Wild-harvested redbud blossoms add color and flavor to a salad.

    control invasives at the same time? Then find a patch of garlic mustard for a nice mess of cooked greens. Greens are great for the gut microbes, and happy gut microbes are essential for health and well being. Obviously, you should only eat wild edibles that you can identify with certainty. And if harvesting beyond your yard, make sure regulations allow it, and consider other factors that might compromise their safety (residue of pesticides or dog doo, for example).

  • Need I mention that morel season is coming? Talk about an outdoor activity with social distancing written all over it. Why go to the woods with just one purpose? Look for morels, see the wildflowers, and listen to the birds.
  • Vitamin D is important for immune system function, and sun exposure is a great way to boost vitamin D levels; just be careful to avoid overdoing it, as sunburn isn’t healthy, either. Read more here and here.
  • Plant a backyard vegetable garden. A year of growing annual crops can be a great way to prepare a spot for a longer term perennial native plant garden. And engaging in any kind of gardening is certain to give you opportunities to observe nature, whether it is examining critters in a shovel of soil or admiring hummingbirds visiting your food plants. The Columbia Center for Urban Agriculture is offering educational resources and arranging “Little Free Libraries” of seeds to help people grow food during the pandemic; more details in this letter and on the CCUA Facebook page.
  • Try to learn to identify some new bird sounds this spring. Here’s an article from The Chat archives with resources for learning about bird song. If you hear something you don’t recognize, try making a recording. An app may be able to help (don’t ask me which one, I’m a curmudgeon on this topic), or you can share the recording with another human to ask for ideas. Feel free to email me with your mystery songs, contactus@cherthollowfarm.com.

    Morel season tends to peak in late April to early May.

  • I enjoy observing nature on my own, but when I do I get a burning desire to tell other people about the things I’ve seen. Consider sharing your observations through Columbia Audubon Facebook, MOBIRDS listserv, and/or The Chat. I’d love to hear from you and publish your observations in the May issue; simply email me by April 25.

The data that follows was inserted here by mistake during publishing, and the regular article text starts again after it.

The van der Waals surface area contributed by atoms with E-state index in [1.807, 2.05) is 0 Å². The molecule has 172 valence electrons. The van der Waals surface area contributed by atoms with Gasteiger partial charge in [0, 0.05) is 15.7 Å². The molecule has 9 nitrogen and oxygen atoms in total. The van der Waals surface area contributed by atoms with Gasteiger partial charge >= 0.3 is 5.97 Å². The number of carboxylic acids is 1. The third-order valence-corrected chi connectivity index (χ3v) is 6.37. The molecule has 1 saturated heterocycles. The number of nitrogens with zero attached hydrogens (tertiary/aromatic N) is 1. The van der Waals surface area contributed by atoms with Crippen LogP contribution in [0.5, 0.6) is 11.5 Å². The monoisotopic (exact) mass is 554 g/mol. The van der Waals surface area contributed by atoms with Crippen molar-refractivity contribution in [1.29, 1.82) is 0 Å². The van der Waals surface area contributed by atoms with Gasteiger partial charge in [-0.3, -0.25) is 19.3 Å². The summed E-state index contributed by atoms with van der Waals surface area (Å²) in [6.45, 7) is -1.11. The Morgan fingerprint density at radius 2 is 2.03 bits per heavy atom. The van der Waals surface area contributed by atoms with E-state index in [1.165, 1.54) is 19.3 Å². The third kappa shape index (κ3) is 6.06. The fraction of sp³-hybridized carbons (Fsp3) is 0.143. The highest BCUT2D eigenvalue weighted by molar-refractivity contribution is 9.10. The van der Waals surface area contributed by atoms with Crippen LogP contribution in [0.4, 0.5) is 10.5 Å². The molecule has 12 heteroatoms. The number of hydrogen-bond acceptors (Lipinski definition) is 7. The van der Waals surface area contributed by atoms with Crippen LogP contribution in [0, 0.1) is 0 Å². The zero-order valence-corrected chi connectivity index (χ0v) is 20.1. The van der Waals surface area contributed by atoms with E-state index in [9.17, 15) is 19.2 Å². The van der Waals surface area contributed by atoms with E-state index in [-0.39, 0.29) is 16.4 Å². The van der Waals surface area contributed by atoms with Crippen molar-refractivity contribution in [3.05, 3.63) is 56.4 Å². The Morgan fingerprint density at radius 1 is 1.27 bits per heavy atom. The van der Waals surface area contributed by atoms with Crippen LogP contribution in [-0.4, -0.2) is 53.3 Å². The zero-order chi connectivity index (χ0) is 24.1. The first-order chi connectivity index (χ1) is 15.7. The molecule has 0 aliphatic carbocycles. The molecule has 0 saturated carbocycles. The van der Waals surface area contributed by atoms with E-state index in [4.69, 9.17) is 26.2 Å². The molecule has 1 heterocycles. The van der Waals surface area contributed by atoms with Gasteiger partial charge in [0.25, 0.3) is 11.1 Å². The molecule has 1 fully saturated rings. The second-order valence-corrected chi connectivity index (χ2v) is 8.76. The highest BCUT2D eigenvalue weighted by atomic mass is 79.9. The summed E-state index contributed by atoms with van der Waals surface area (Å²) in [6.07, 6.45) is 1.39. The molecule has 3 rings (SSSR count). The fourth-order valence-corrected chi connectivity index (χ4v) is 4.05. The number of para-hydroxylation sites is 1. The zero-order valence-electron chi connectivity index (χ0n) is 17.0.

• Hone your birding skills online. For example, learn to do a better job estimating flock size (complete with quizzes where you can test yourself).
  • “Department Of Interior Announces Birds Will Continue Going About Regular Bird Activities During Pandemic”, from The Onion (satire).
  • Go off the beaten path. Eagle Bluffs and Rock Bridge are awesome, but they may get crowded at times. Less used public lands are out there. Have you ever been to Ashland Wildlife Research Area? Or Columbia Audubon Society’s Albert Children’s Wildlife Area (a name that refers to the Albert children, not one that implies it is optimal for children)? Or perhaps Earthquake Hollow Conservation Area? Try out MDC’s Place Finder for conservation areas and certain private lands or DNR’s online trail map for state parks. Also check out the Great Missouri Birding Trail and birding locations on the Missouri Birding Society (formerly Audubon Society of Missouri) website. Federal lands, including Mark Twain National Forest and Big Muddy National Fish & Wildlife Refuge often aren’t too crowded. Do consider hydrology before planning a trip to floodplain destinations, especially if the spring rains continue.
  • When you do visit a new birding location, consider submitting a report about it to the National Audubon: Birdability initiative.
  • Here are a few links with more advice on outdoor etiquette during the pandemic (thanks to Greenbelt Land Trust newsletter for sharing these):
  • Use extra caution in general outdoors. Ticks are already active, so take appropriate measures to mitigate that risk. Be aware of the hazards of dead trees, especially on windy spring days with wet soil. Drive safely! And so forth.

Stay safe, stay sane, and stay in touch. We wish everyone well in these unusual times.